Andrew Lee Bailey Sr. v. The State of Texas--Appeal from 26th District Court of Williamson County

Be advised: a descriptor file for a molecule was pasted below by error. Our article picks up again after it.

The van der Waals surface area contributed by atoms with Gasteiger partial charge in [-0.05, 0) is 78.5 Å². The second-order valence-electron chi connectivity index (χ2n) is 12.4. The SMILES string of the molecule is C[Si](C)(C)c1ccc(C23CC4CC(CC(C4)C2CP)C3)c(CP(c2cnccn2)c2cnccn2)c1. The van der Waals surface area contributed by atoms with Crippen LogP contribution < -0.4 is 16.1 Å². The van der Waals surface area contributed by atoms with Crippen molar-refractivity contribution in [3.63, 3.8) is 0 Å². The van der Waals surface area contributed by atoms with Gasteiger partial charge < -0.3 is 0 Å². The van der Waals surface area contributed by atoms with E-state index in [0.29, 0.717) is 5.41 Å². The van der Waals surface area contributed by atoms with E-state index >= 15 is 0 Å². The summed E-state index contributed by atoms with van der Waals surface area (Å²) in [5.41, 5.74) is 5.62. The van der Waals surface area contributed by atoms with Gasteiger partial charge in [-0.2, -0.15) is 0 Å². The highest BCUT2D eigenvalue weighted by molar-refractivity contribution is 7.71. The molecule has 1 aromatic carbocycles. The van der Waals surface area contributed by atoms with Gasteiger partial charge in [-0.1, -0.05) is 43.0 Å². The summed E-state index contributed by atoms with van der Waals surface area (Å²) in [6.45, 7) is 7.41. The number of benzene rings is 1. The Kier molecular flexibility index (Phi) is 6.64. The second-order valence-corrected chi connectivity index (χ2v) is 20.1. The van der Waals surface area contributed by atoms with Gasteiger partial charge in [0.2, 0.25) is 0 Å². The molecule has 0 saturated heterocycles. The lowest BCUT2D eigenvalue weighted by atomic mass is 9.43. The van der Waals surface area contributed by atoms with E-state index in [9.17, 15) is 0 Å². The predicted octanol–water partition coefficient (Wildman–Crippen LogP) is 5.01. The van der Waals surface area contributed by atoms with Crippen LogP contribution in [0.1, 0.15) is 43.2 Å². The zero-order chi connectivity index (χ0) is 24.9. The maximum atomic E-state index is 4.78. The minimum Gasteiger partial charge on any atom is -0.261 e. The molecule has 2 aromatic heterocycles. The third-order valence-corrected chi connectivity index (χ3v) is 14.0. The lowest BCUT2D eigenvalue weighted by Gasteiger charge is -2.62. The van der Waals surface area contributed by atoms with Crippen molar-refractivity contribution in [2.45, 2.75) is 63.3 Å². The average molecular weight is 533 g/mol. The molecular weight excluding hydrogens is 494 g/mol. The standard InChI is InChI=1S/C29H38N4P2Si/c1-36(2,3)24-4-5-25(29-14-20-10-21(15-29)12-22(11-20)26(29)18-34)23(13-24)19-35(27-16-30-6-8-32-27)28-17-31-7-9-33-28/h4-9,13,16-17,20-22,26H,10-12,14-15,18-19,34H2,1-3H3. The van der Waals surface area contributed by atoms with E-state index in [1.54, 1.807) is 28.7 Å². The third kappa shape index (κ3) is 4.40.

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TEXAS COURT OF APPEALS, THIRD DISTRICT, AT AUSTIN NO. 03-04-00545-CR Andrew Lee Bailey, Sr., Appellant v. The State of Texas, Appellee FROM THE DISTRICT COURT OF WILLIAMSON COUNTY, 26TH JUDICIAL DISTRICT NO. 03-1062-K26, HONORABLE BILLY RAY STUBBLEFIELD, JUDGE PRESIDING MEMORANDUM OPINION A jury found appellant Andrew Lee Bailey, Sr., guilty of murder and assessed punishment at seventy years imprisonment. His court-appointed attorney filed a brief concluding that the appeal is frivolous and without merit. The brief meets the requirements of Anders v. California, 386 U.S. 738 (1967), by presenting a professional evaluation of the record demonstrating why there are no arguable grounds to be advanced. See also Penson v. Ohio, 488 U.S. 75 (1988); High v. State, 573 S.W.2d 807 (Tex. Crim. App. 1978); Currie v. State, 516 S.W.2d 684 (Tex. Crim. App. 1974); Jackson v. State, 485 S.W.2d 553 (Tex. Crim. App. 1972); Gainous v. State, 436 S.W.2d 137 (Tex. Crim. App. 1969). Appellant filed a pro se brief urging that the evidence is legally and factually insufficient to sustain the conviction. More specifically, appellant argues that the State did not disprove his self-defense claim. Appellant testified that he and the deceased, Randy Coulter, were involved in an altercation arising out of a dice game several months before the fatal shooting. Thereafter, the two men would exchange insults and threats whenever they encountered each other. On the night in question, appellant and Coulter got into a fist fight at a party. Other people at the party broke up the fight and Coulter left. Later that night, appellant drove to a convenience store to buy cigarettes where he again encountered Coulter. According to appellant, Coulter began to shout curses at him. Appellant said he became angry and, before stepping out of his truck, retrieved the pistol he kept there. Asked why he did not just get back in [his] truck and go home, appellant said, I guess because I was angry, upset. Appellant and Coulter approached each other on foot. When they were about a car length apart, Coulter said, Come on, bring it. When Coulter continued to walk toward him, appellant shot Coulter four times. Appellant explained that he shot Coulter because I knew in my mind I couldn t handle him hand-to-hand. I was scared. There is no evidence that Coulter was armed. The use of force in self-defense is not justified in response to verbal provocation alone. Tex. Pen. Code Ann. § 9.31(b)(1) (West 2003). Even when the use of force is justified, deadly force may be used only if a reasonable person in the actor s position would not have retreated and if the actor reasonably believed that the deadly force was immediately necessary to protect himself against the other s used or attempted use of deadly force. Id. § 9.32(a)(2), (3)(A). Applying the appropriate standards of review, we hold that the evidence was both legally and factually sufficient to support the jury s implicit finding that appellant s conduct was not justified by self- 2 defense. See Zuliani v. State, 97 S.W.3d 589, 594 (Tex. Crim. App. 2003) (legal sufficiency); Zuniga v. State, 144 S.W.3d 477, 484 (Tex. Crim. App. 2004) (factual sufficiency). We have reviewed the record, counsel s brief, and the pro se brief. We find nothing in the record that might arguably support the appeal. The judgment of conviction is affirmed. __________________________________________ David Puryear, Justice Before Chief Justice Law, Justices Patterson and Puryear Affirmed Filed: August 10, 2005 Do Not Publish 3